Stability and Change: a Tossup
THE November election is being framed in the dynamic of change versus stability. Because these themes are of inherently equal weight, the election is likely to be close.
This is so despite Democrat Bill Clinton's current 30-plus-point lead in the polls. The last time the Democrats won the White House, in 1976, the theme of change had been in their favor. Both candidates, Georgia's Jimmy Carter and Michigan's Jerry Ford, were well liked. Coming out of the Democratic convention, Carter led Ford by 30-plus points. That lead dwindled steadily until election day. Had the election been a few days later Ford might have won.
The media are responsibly pointing out the ephemeral nature of the opinion surveys, particularly in the short pause between the party conventions. The test of Bush's strength will be shown in how, starting with next week's GOP convention, he can close the gap. The most telling measures will start coming in after Labor Day, after the summer's diversions.
If Bush were to try to frame the election between change and not-change, he would lose. Stability is not not-change. It takes a longer view. It points to the strengths of the country, its achievements, its ability to absorb new peoples, new technology, the shocks of foreign competition - the capacity to ride out change.
What are the changes going on today? The most significant, says management guru Peter Drucker, is structural change that has already occurred - the growth in higher education and women's entry into the work force. The realization that education and an independent or second paycheck for women has been absorbed in barely staying even economically is frustrating. A new video documentary, "Fast Food Women," captures women's disappointment well.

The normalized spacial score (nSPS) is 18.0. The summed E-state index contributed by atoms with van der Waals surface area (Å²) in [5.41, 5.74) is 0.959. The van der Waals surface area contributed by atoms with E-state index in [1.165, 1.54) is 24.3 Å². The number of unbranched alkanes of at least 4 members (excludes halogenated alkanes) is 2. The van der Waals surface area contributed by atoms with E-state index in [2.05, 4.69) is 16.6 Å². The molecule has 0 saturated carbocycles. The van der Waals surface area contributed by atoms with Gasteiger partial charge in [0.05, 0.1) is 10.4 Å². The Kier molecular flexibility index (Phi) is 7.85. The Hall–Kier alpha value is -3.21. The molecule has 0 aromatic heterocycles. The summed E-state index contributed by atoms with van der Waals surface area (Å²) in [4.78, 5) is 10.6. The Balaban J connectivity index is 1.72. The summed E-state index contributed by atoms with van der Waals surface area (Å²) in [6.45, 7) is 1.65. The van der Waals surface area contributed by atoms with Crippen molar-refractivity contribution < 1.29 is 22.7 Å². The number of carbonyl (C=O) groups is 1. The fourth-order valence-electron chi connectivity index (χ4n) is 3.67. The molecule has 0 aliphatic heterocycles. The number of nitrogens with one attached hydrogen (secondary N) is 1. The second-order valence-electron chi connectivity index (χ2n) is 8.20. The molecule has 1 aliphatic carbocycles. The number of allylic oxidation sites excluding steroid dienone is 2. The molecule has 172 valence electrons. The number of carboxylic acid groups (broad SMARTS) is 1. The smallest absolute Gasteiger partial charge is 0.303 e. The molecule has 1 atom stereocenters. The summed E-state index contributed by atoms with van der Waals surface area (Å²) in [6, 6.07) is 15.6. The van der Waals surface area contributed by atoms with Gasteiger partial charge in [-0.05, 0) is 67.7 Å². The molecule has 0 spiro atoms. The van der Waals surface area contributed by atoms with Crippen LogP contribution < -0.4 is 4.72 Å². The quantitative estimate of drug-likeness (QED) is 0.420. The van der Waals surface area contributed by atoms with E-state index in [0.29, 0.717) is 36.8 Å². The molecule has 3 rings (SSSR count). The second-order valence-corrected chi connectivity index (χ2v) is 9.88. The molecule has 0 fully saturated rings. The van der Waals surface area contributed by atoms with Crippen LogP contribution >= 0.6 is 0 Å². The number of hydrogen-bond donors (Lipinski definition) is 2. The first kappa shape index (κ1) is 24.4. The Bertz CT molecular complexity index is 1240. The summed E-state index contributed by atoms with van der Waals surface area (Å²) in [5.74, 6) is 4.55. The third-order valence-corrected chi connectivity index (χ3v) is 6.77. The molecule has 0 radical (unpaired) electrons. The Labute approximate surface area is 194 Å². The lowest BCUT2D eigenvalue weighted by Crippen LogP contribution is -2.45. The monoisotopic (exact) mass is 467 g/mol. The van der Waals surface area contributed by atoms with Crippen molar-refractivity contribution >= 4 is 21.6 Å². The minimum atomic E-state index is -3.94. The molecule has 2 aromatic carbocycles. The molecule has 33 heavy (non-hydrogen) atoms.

The US Postal Service's work force reduction of 30,000 workers - a whole small city-full - is but the latest in a steady downsizing of business and government operations. The computer revolution, sped by the steady lowering of prices and technology advances, is doing to the workplace what the tractor did to the farm after World War II. A tremendous exodus then occurred. Industry relocated from the Midwest to the West and South, and from the cities into the suburbs. With obvious consequences, whites made the transition from rural to urban/suburban America more easily than minorities.
The Clinton ticket is picking up the New South theme of the Carter days. The Democrats are attracting minorities and women, Bush a majority of white males as did Ford. Ford began a revival of respect for the White House after the Watergate-Vietnam years. Jimmy Carter further buried the imperial presidency - some would say too well. Carter's big achievements were the brokering of a Middle East peace, which set in place Iran's politically devastating hostage ordeal, and the restoration of a racially integr ated South to political authority. Ford's and Carter's achievements were permanent, beyond voter review.
George Bush's most crucial political decision has been to stick with the Reagan conservative orthodoxy of 12 years ago. It was actually 14 years ago, in the spring of 1978, that the so-called Cantril series of opinion questions showed that Americans were expecting their futures to look worse than their present or past situations. In 1979, Carter's people were calling this "malaise." The country felt stuck. It elected Reagan, who blamed the government and not the public's mood for how things were.
The issue then was not a demand for ideological or policy change; it was for a change in perceived national performance. Americans have high expectations. They spend so much on education because they think they can improve things.
The poorest stability argument for Bush to use would be to make Clinton out as unstable. This was the 1988 approach on Dukakis. It is poor because it portrays Bush as a Jekyll and Hyde; this destabilizes Bush's own image in the way that Carter revealed an unflattering complexity of character in 1980.
Bush has not yet lost the election.
Americans are uneasy. Many are angry with frustration. They care less about how big government is than they do about its just sitting there, an oaf. They think less that things are bad than that things should be better.